MediumPolar lipids (% total)
PtdOH/DiPtdGlyPtdEtnPtdChoPtdIns/PtdSerUnknown
Pea2.2 ± 0.510.5 ± 1.829.4 ± 3.6 4.0 ± 0.61.3 ± 0.4
Henniger minus CaCl23.1 ± 1.0 9.3 ± 1.010.4 ± 1.8 2.5 ± 0.11.6 ± 0.6
  1. Results are mean ± SD (three independent experiments). Abbreviations: DAG, diacylglycerol; DiPtdGly, diphosphatidylglycerol (cardiolipin); MAG, monoacylglycerol; NEFA, nonesterified fatty acid; PtdCho, phosphatidylcholine; PtdEtn, phosphatidylethanolamine; PtdIns, phosphatidylinositol; PtdOH, phosphatidic acid; PtdSer, phosphatidylserine; PUFA, polyunsaturated fatty acid; TAG, triacylglycerol. For further discussion see text.

 Nonpolar lipids (% total)
MAGDAGNEFATAG
Pea2.0 ± 0.84.5 ± 0.72.9 ± 2.041.1 ± 4.3
Henniger minus CaCl22.6 ± 0.96.9 ± 1.47.1 ± 2.854.7 ± 4.0

The proportion of the total lipids which were represented by polar constituents was very much dependent on the culture medium. In Fig. 1 a comparison is given of the lipid classes of P. infestans grown in pea or CaCl2-deficient Henniger media. Whereas, polar and, hence, membrane lipids represented just under half of the total lipids when P. infestans was grown in pea medium, they were only 27% of the total for growth in CaCl2-deficient Henniger medium (Fig. 1). The decrease in polar lipid proportions was compensated by an increase in nonpolar acyl glycerols (especially DAG and TAG) and in nonesterified fatty acids (NEFA). Bearing in mind that the total lipid content of P. infestans grown in CaCl2-deficient Henniger medium had increased to 55.4 mg g−1 dry wt from 30.3 mg g−1 dry wt in the pea medium, the increased proportion of TAG meant that this storage lipid had approximately doubled in amount.

Figure 1.

The lipid content of Phytophthora infestans is influenced by the culture medium. The proportions of the main nonpolar lipid classes for P. infestans (a) grown in pea medium or (b) grown in CaCl2-deficient Henniger medium. Data are mean ± SD (n = 3). Lipid abbreviations: DAG, diacylglycerol; MAG, monoacylglycerol; NEFA, nonesterified fatty acid; TAG, triacylglycerol.

The fatty acid compositions for the main lipid classes were determined. Table 3a shows the data for polar lipids of P. infestans grown in pea medium. The main phosphoglycerides contained palmitate and oleate as major constituents but, whereas PtdEtn and PtdCho had oleate as their dominant acyl constituent, in PtdIns palmitate was the major fatty acid. As expected from their common pathway of synthesis, the fatty acid compositions of PtdCho and PtdEtn were similar except for some polyunsaturated components. The unknown polar lipid contained a particularly large amount of palmitate and the total neutrals had a significant proportion of myristate (Table 3a).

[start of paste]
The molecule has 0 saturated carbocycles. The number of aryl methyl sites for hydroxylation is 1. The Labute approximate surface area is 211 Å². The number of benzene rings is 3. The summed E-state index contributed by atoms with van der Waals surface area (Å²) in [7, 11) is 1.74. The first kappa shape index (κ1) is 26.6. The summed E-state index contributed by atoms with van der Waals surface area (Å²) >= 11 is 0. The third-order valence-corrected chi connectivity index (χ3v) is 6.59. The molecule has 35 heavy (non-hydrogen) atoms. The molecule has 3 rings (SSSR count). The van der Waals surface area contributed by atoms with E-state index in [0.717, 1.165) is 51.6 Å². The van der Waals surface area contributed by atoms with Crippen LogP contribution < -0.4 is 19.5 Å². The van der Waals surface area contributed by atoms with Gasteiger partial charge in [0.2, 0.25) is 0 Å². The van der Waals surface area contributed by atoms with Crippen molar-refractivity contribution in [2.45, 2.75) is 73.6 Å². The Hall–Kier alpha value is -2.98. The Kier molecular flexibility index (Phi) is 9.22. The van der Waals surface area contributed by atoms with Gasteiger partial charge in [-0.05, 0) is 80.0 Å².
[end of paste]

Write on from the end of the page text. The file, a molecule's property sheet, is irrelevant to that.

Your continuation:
Table 3.  Fatty acid patterns of major polar lipid classes separated from Phytophthora infestans grown in pea or CaCl2-deficient Henniger media
Fatty acidsFatty acid composition (% total)
UnknownPtdInsPtdChoPtdEtnDiPtdGly1Nonpolars
  • Data as means ± SD (three experiments). Fatty acids are abbreviated with the figure before the colon indicating the number of carbons and the number after the colon showing the number of double bonds (see text for further details). Abbreviations: DAG, diacylglycerol; DiPtdGly, diphosphatidylglycerol (cardiolipin); MAG, monoacylglycerol; NEFA, nonesterified fatty acid; PtdCho, phosphatidylcholine; PtdEtn, phosphatidylethanolamine; PtdIns, phosphatidylinositol; PtdOH, phosphatidic acid; PtdSer, phosphatidylserine; PUFA, polyunsaturated fatty acid; TAG, triacylglycerol; nd, none detected.

  • 1

    Contained PtdOH.

(a) Pea medium
12 : 0 7.3 ± 6.9nd 0.2 ± 0.4 0.4 ± 0.7 1.6 ± 2.7 0.8 ± 0.3
14 : 0 7.5 ± 2.9 4.6 ± 1.6 4.5 ± 1.9 4.9 ± 2.4 8.7 ± 11.417.1 ± 3.3
16 : 055.2 ± 22.437.7 ± 4.217.0 ± 2.419.9 ± 0.915.2 ± 2.616.4 ± 2.6
16 : 1nd 1.1 ± 1.2 2.2 ± 0.4 1.1 ± 0.6nd 4.1 ± 0.1
16 : 2 4.6 ± 4.0 4.4 ± 3.9 0.9 ± 0.9 2.0 ± 1.7 5.2 ± 6.8nd
18 : 0 1.6 ± 2.8 2.9 ± 1.4 2.5 ± 0.6 2.2 ± 1.4 2.1 ± 1.9 2.1 ± 0.3
18 : 1 3.0 ± 5.233.3 ± 3.142.0 ± 4.439.2 ± 6.033.6 ± 2.833.2 ± 4.8
18 : 2nd10.0 ± 3.3 6.5 ± 2.8 6.5 ± 2.6 6.1 ± 5.4 5.7 ± 1.2
20 : 0/γ18 : 3ndnd 0.2 ± 0.3 0.5 ± 0.8nd 0.3 ± 0.3
20 : 1ndnd 2.8 ± 0.6ndnd 2.2 ± 0.9
20 : 2ndnd 0.4 ± 0.7 0.6 ± 1.0ndnd
20 : 3ndndnd 3.9 ± 0.1nd 0.4 ± 0.6
20 : 4 5.2 ± 9.1 3.2 ± 3.6 2.0 ± 2.4 7.3 ± 2.2nd 0.8 ± 0.7
22 : 115.5 ± 14.6nd11.5 ± 2.0 2.6 ± 2.5nd 8.5 ± 1.4
22 : 2ndnd 7.4 ± 2.8 9.0 ± 5.525.5 ± 23.7 8.4 ± 2.0
(b) CaCl2-dependent Henniger medium
12 : 0 1.7 ± 2.9 2.2 ± 3.2 0.1 ± 0.2 0.6 ± 0.6 1.8 ± 2.1 0.6 ± 0.4
14 : 0 2.1 ± 0.7 2.0 ± 0.1 1.4 ± 0.2 2.3 ± 0.5 5.8 ± 7.9 9.5 ± 0.9
16 : 025.4 ± 0.745.9 ± 1.929.8 ± 3.627.9 ± 3.317.2 ± 3.721.2 ± 3.1
16 : 1 2.8 ± 4.8 9.0 ± 10.3 2.2 ± 0.4 2.1 ± 0.3 1.9 ± 1.7 3.8 ± 0.3
16 : 2nd 0.9 ± 1.2 1.2 ± 0.2 0.7 ± 0.5nd 0.6 ± 0.1
18 : 0 2.1 ± 2.1 4.4 ± 2.2 3.5 ± 0.5 1.3 ± 0.8 3.7 ± 2.9 1.5 ± 0.3
18 : 1 2.9 ± 2.7 8.7 ± 1.811.6 ± 1.010.5 ± 1.8 9.9 ± 1.516.9 ± 0.4
18 : 2 3.6 ± 3.414.0 ± 4.215.3 ± 2.920.4 ± 3.313.0 ± 11.317.3 ± 0.1
20 : 0/γ18 : 3ndnd 0.9 ± 1.0 1.8 ± 0.2 1.7 ± 1.6 2.0 ± 0.2
20 : 1ndnd 1.4 ± 0.6 0.4 ± 0.7nd 2.1 ± 0.4
20 : 3ndnd 0.2 ± 0.3 3.4 ± 2.9 6.8 ± 4.3 1.7 ± 0.4
20 : 416.9 ± 15.413.4 ± 11.6 6.6 ± 2.715.9 ± 0.210.6 ± 6.0 1.0 ± 0.9
22 : 142.6 ± 6.1nd20.8 ± 6.5nd 1.4 ± 2.410.2 ± 2.7
22 : 2ndnd 4.7 ± 6.012.7 ± 2.926.2 ± 7.911.5 ± 1.8